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Posted at: Jan 14, 2018, 12:01 AM; last updated: Jan 14, 2018, 12:01 AM (IST)HERE & NOW

Himachal economy: Dangerously downhill

Pratibha Chauhan in Shimla
Hard economic realities as a consequence of populism are staring the new BJP government in the face. There are not many options — given the political climate

Pratibha Chauhan in Shimla

THE extent to which a government can go about conducting the business of a state’s economy depends largely on its ways to meeting populist demands. The irony is governments do it only at the expense of a larger cause: a dynamic economic equilibrium. So, we have a state like Himachal Pradesh where, no matter the geographical size, it becomes a case of tugging at the phantom-sized Central pool of grants, without even a hint of a going-over. The situation has come to such a pass that Himachal Pradesh’s debt burden has gone up to Rs 46,500 crore, and its nascent BJP dispensation — after the previous Congress government was left scraping the bottom of the barrel — is again looking for some sort of a rescue package. 

The only silver-lining is the ruling party has no inhibition in asking its own party-government at the Centre to do something quick. And the latter looks so generous, at a time when the party top leadership has already started scanning the 2019 general election horizon. 

There are several home-truths; one is the state’s limited revenue generation and unemployment. The figure for the jobless has touched almost 10 lakh in a state with over 70-lakh population. The state has about 2.25 lakh government employees and has the highest employee ratio (jobs-to-employable population) at 28 in the country. Its neighbours, Punjab and Haryana, are better off with 11 and 14 ratios respectively. The national figure is 12. A World Bank report ‘Scaling the Heights’ mentions as much about Himachal’s figure.

Former PM Atal Bihari Vajpayee, who had a special affinity with Himachal, gave Rs 450 crore special plan assistance to the hill state in 2008-09. The former Prime Minister owns a house in village Prini near Manali and would spend a few days there every summer even while he was the PM.

Himachal which was given Rs 14,450 crore, based on the recommendation by the 12th Finance Commission, received a hike of 52% by the 13th Finance Commission. The 13th Finance Commission gave Rs 21,691 crore, one of the lowest hikes among all the states in the country. The allocation of Rs 40,625 crore recommended by the 14th Finance Commission came as a major relief to the fund-starved state.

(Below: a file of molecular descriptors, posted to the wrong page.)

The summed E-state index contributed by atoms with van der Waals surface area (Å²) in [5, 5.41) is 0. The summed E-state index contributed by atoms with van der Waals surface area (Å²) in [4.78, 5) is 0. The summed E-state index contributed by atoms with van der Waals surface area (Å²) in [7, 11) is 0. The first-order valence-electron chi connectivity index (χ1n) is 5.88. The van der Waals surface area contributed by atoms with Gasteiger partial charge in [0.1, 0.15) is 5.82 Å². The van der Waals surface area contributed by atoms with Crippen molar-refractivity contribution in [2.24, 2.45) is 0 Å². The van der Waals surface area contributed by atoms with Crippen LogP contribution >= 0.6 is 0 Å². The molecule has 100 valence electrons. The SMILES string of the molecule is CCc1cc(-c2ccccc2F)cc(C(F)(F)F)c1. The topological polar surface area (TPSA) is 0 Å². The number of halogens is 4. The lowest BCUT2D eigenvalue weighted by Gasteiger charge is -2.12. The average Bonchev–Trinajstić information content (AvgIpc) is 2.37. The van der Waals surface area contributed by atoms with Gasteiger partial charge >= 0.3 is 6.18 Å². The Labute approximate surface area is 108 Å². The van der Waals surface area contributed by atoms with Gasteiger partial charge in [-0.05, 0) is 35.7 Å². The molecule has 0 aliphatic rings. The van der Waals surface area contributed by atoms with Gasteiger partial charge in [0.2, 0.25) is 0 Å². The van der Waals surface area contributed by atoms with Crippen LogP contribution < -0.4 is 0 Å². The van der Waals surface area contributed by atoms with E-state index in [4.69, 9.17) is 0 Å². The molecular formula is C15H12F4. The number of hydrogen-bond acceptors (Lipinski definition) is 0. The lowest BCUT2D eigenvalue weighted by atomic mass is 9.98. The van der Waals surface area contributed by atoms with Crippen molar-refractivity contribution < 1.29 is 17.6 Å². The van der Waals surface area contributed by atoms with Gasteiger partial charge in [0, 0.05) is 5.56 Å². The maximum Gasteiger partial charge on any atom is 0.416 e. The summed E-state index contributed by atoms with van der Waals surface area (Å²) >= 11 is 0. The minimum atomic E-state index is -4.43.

Managing things under the given circumstances is nothing short of wizardry. So, the first thing that new chief minister Jai Ram Thakur had to do immediately after taking over was to apprise himself and his cabinet colleagues about the grim scenario. A detailed presentation was made after which the CM made a plain, uninspiring comment: the situation is far from being easy, but that would not hamper development works.

The easiest way for him is to look for Central help. “I have taken up a bailout package with the Prime Minister. We are hopeful the Centre will come to our rescue,” said Thakur. The officials have since been zealously engaged in preparing the department-wise figures to be placed before the BJP-led NDA government. 

The figures are frightening: 65% of the revenue expenditure is devoted to meeting the committed liabilities of salaries, pensions and interest payment. “The committed annual liability on the salary burden of government employees is Rs 9,500 crore besides Rs 4,900-crore pension bill,” says an official. 

The finance department has some plans on paper. It has spelt out areas that need a major fillip to generate revenue. “Six core areas includes power, infrastructure, industry, tourism, agriculture-horticulture and allied sector and services,” a source said. “There is immense potential in the yet to be tapped tourism and agriculture-horticulture sectors, which can be very productive and revenue generating,” said Srikant Baldi, additional chief secretary, finance, whose task is to keep the industrial wheels well-oiled. The inhibiting factors are limited land availability, difficulty in environmental clearances, finance constraint and ever-demanding panchayats, from whom NOCs are to be obtained for land. 

“Himachal has a significant share in the fruit business. It is time to look at ways to enhance productivity and marketing. We must also address concerns of farm and fruit growers and think of incentives to this big sector,” says Devinder Sharma, food policy analyst. 

Experts and analysts have one point to contend with: the political blame game between the BJP and Congress. The government has invited public opinion about the next budget. This is done to reflect the aspirations of various stakeholders in the budget and make to more people centric and participative. Yet no one knows if the government has received any suggestion, and if it has, what it plans to do. 

The exception to the overall gloomy scenario is the power sector. The state has a hydro-power potential of almost 28,000 MW. In 2016-17, the state earned revenue of about Rs 700 crore from the power sector. In 2017-18, the revenue has already touched Rs 850 crore. Though the power rates remain far from satisfactory around Rs 2.50 per unit, the fact is that some new projects have come up to net more revenue. 


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